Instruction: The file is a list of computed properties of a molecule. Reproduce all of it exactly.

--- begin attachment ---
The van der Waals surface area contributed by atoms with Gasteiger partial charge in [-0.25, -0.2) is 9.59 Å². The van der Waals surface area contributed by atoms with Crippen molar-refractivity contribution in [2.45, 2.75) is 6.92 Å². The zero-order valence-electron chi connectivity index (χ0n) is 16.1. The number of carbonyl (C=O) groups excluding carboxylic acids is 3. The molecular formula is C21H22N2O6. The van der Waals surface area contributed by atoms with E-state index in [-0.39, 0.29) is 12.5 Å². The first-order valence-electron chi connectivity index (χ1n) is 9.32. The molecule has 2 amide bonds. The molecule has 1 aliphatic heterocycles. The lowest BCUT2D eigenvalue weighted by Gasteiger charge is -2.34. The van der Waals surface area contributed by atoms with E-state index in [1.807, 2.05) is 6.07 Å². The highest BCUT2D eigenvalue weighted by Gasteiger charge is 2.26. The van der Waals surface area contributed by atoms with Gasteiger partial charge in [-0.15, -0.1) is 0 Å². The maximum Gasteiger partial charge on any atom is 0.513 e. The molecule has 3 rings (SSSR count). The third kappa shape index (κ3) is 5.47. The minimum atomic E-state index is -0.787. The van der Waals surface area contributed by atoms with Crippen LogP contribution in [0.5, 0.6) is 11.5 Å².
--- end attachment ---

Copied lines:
The van der Waals surface area contributed by atoms with Gasteiger partial charge in [-0.25, -0.2) is 9.59 Å². The van der Waals surface area contributed by atoms with Crippen molar-refractivity contribution in [2.45, 2.75) is 6.92 Å². The zero-order valence-electron chi connectivity index (χ0n) is 16.1. The number of carbonyl (C=O) groups excluding carboxylic acids is 3. The molecular formula is C21H22N2O6. The van der Waals surface area contributed by atoms with E-state index in [-0.39, 0.29) is 12.5 Å². The first-order valence-electron chi connectivity index (χ1n) is 9.32. The molecule has 2 amide bonds. The molecule has 1 aliphatic heterocycles. The lowest BCUT2D eigenvalue weighted by Gasteiger charge is -2.34. The van der Waals surface area contributed by atoms with E-state index in [1.807, 2.05) is 6.07 Å². The highest BCUT2D eigenvalue weighted by Gasteiger charge is 2.26. The van der Waals surface area contributed by atoms with Gasteiger partial charge in [-0.15, -0.1) is 0 Å². The maximum Gasteiger partial charge on any atom is 0.513 e. The molecule has 3 rings (SSSR count). The third kappa shape index (κ3) is 5.47. The minimum atomic E-state index is -0.787. The van der Waals surface area contributed by atoms with Crippen LogP contribution in [0.5, 0.6) is 11.5 Å².